Let us look at just one additional example of U.S. hypocrisy. The U.S. government condemned, and rightly so, the beheadings carried out by Daesh (aka ISIL, ISIS) in 2014. Saudi Arabia, with which the U.S. has full diplomatic relations, uses public beheading as a means of capital punishment, and executes dozens of people annually in that manner. In August of 2014, at least 22 people were executed in Saudi Arabia, with at least eight of them beheaded. And the following month, U.S. Secretary of State John Kerry made an official state visit to Saudi Arabia. If Daesh ever establishes itself as a nation on oil-rich lands, perhaps the U.S. will establish full diplomatic relations with it, and overlook any continued beheading. The other option the U.S. has is to invade it. As has been asked before, what business does any country have being situated about oil that the U.S. covets?

This is the nation that lectures other countries on democracy. The nation that, by its own laws, is forbidden from sending foreign aid to countries that violate human rights, sends billions to one of the world’s worst violators: Israel. The nation that forces its odd brand of democracy wherever it is financially advantageous to do so, is serving up presidential candidates bought and paid for by the wealthiest citizens.

Nowhere outside of its own borders is the U.S. perceived as anything but a rogue, imperial nation, jeopardizing the very existence of the world with its military might and nuclear weaponry. Its soldiers are seen as terrorists, whose power and ability to harm far exceeds anything Daesh, Al-Qaeda or any other identified so-called terrorist group is capable of.

Eight years ago, the nation naively looked for ‘hope and change’, following the disastrous Bush years. This year, there is no such catchy phrase, or novel candidate, as President Barack Obama was then. The coming presidential election will bring more war abroad and suffering both at home and around the world. Hope and change, never part of the equation in U.S. politics or governance, are not even an illusion this time around.

Originally published by Counterpunch.

Leave a Comment

Filed under Human Rights, Militarism

Whitewashing Militarism, Vietnam-War Edition

This year marks the fortieth anniversary of the Vietnamese victory over the United States, in the war that ravaged Vietnam, and caused untold suffering and division in the U.S. It was said, after the people of Vietnam were able to resist the most powerful military machine in the world, that the U.S. needed to rethink its war-mongering and military aggression, and, perhaps, turn to diplomacy before resorting to bombs. The lessons of Vietnam, it was proclaimed, must be remembered.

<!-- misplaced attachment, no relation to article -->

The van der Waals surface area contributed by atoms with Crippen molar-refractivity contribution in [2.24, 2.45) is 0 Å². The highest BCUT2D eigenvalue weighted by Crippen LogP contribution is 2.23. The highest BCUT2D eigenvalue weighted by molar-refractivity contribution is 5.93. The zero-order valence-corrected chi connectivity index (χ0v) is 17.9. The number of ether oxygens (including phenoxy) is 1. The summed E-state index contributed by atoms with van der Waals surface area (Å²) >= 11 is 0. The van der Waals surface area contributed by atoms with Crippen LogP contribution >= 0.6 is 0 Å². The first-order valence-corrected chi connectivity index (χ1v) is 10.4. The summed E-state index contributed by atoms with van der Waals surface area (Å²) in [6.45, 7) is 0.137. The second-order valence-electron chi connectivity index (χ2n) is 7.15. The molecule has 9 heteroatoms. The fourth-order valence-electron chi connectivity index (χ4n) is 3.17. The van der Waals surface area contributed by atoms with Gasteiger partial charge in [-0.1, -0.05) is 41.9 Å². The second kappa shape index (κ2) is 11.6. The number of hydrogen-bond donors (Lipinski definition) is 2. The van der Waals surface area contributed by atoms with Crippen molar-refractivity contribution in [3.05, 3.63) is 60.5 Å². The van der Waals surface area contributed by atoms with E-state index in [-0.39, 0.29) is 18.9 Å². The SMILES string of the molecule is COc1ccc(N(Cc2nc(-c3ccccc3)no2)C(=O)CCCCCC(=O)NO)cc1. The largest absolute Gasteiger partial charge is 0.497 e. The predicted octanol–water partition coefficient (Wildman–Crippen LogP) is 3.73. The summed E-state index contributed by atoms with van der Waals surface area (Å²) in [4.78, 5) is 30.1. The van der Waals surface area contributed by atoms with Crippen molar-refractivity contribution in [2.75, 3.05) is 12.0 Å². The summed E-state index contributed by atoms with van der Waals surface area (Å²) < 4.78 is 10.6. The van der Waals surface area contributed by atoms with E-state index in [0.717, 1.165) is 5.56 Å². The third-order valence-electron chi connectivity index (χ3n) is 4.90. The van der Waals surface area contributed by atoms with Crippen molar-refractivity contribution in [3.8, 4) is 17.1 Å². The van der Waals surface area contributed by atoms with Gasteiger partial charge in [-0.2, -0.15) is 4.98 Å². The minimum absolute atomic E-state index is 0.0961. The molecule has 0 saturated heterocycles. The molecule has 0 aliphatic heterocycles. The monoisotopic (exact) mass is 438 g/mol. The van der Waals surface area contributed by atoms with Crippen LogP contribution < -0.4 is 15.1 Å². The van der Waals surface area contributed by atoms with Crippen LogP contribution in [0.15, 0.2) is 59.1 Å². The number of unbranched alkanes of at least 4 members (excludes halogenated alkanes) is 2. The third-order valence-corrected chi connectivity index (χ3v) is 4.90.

It doesn’t take a historian to see that any lessons from that disastrous war were all quickly forgotten. Not only has this been manifested by the U.S.’s almost constant war-making since its defeat in Vietnam, but now the government is also ‘commemorating’ that deadly, imperial disaster. To this end, it has launched a 13-year Commemoration of the 50th anniversary of the Vietnam War. This farce began in 2012, and the country will be subjected to it, in one form or another, until 2025.

Looking at the commemoration’s website, there are five (5) stated objectives. Each is more puzzling than the last. We will look at each one in some detail.

“To thank and honor veterans of the Vietnam War, including personnel who were held as prisoners of war (POW), or listed as missing in action (MIA), for their service and sacrifice on behalf of the United States and to thank and honor the families of these veterans.”

The U.S. has an odd way of thanking veterans, if it believes that an occasional parade will do the trick. Veterans, including large numbers of those who ‘served’ (more on that ridiculous term later) in Vietnam, have an above-average rate of depression, suicide, homelessness, drug-addiction and domestic violence. Victims of Agent Orange, the chemical defoliant used widely in Vietnam, which cause untold physical problems for veterans and their children, fought for years to have their illnesses recognized by the government as having been caused by those chemicals. Veterans’ hospitals have been shown to have long waiting lists, and deplorable conditions.

“To highlight the service of the Armed Forces during the Vietnam War and the contributions of Federal agencies and governmental and non-governmental organizations that served with, or in support of, the Armed Forces.”